Intravenous (i.v.) injection of soluble antigens can induce antigen-specific tolerance in experimental autoimmune encephalomyelitis (EAE) and effectively suppresses the disease. I.V. injected autoantigen induces the production of IL-27, a potent immunoregulatory cytokine, by tolerogenic dendritic cells (DCs). While tolerance can be successfully induced in wild type EAE mice, this process fails in mice lacking IL-27 receptor. The central hypothesis of this proposal is that i.v. administration of autoantigen in EAE causes DCs to produce IL-27, which in turn induces tolerogenic DCs and regulatory Tr1 cells, leading to tolerance. To test this hypothesis, three specific aims are proposed:
Aim 1) To study the role of IL-27 in generation of tolerogenic DCs and antigen-specific type 1 regulatory T (Tr1) cells in i.v. tolerance. We hypothesize that IL-27 is initially produced by tolerogenic CD11c+CD11b+ DCs in i.v. tolerance. This cytokine, in turn, is required for further development and expansion of tolerogenic DCs, which is necessary for an effective tolerance induction, including the suppression of antigen-specific Th1/Th17 cells and induction of Tr1 cells.
Aim 2) To investigate the role of galectin-1 in the induction of IL-27-producing tolerogenic DCs. Galectin-1 is an endogenous glycan-binding protein, produced by Tregs, that can endow DCs with IL-27-dependent tolerogenic potential. We have found that, while MOG-reactive Tregs stimulate DCs to produce IL-27, this effect is reduced by galectin-1 siRNA. IL-27, in turn, can stimulate DCs to express a high level of galectin-1. Knocking down galectin-1 significantly blocked the induction of i.v. tolerance in EAE. In this aim we will test our hypothesis that galectin-1 plays a role in tolerance by inducing IL-27 production from DCs.
Aim 3) To determine the effect of exogenous IL-27 on the course of i.v. tolerance. Given the important role of IL-27 in tolerance induction, we hypothesize that IL-27 will act synergistically with autoantigen in i.v. tolerance. This synergistic effect would also reduce the dose of autoantigen to a minimum, thus decreasing the likelihood of developing autoantibodies or adverse immune responses to the tolerizing antigen. The information gained from these studies should lead to a better understanding of the mechanisms of i.v. tolerance and pave the way for specific immunotherapies for CNS inflammatory demyelination.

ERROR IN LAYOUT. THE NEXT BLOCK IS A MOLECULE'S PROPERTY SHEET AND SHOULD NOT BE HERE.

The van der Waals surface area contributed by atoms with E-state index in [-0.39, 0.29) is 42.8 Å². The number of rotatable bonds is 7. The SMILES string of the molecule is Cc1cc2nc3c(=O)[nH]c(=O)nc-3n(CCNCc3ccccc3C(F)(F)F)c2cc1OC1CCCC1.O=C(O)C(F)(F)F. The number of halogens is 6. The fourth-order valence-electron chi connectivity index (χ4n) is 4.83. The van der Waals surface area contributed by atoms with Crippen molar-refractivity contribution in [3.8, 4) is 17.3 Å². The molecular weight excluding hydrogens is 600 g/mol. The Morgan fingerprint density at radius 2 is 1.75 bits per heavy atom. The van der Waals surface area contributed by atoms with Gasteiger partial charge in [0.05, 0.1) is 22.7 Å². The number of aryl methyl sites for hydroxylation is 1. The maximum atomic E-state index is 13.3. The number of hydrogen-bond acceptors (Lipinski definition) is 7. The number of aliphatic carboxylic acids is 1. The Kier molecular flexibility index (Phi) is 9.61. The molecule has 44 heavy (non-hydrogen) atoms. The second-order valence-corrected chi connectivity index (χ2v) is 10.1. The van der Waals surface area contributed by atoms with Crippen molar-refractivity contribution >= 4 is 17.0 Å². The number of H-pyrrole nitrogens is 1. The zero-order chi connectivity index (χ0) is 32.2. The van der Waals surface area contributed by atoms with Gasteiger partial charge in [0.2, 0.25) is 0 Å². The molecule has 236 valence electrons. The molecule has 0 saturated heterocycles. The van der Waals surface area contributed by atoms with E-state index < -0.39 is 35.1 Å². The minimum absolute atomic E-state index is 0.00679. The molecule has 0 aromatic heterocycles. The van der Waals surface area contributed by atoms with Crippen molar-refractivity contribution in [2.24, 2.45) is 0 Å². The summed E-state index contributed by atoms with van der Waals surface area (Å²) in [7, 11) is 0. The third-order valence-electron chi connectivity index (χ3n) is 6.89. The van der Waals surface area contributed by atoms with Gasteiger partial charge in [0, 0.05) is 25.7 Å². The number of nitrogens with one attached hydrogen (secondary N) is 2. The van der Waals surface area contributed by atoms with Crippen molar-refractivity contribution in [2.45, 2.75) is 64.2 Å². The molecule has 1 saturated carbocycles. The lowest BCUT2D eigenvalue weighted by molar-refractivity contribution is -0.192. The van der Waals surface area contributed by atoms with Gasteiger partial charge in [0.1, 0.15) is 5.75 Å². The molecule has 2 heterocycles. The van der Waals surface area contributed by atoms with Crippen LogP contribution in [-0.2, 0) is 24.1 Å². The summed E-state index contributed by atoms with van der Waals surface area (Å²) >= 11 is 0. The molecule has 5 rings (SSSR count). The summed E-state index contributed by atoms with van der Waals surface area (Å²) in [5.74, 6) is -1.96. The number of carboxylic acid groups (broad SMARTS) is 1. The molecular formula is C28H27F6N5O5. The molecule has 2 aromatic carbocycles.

Public Health Relevance

Intravenous injection of soluble proteins (i.v. tolerance) can effectively prevent experimental autoimmune encephalomyelitis, an animal model of human multiple sclerosis. We propose to investigate mechanisms underlying interleukin 27, an important protein in the immune system, in the induction of i.v. tolerance. These studies should provide an insight into their potential use as a therapy for human autoimmune diseases.

National Institute of Health (NIH)
National Institute of Allergy and Infectious Diseases (NIAID)
High Priority, Short Term Project Award (R56)
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Clinical Neuroimmunology and Brain Tumors Study Section (CNBT)
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Esch, Thomas R
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Thomas Jefferson University
Schools of Medicine
United States
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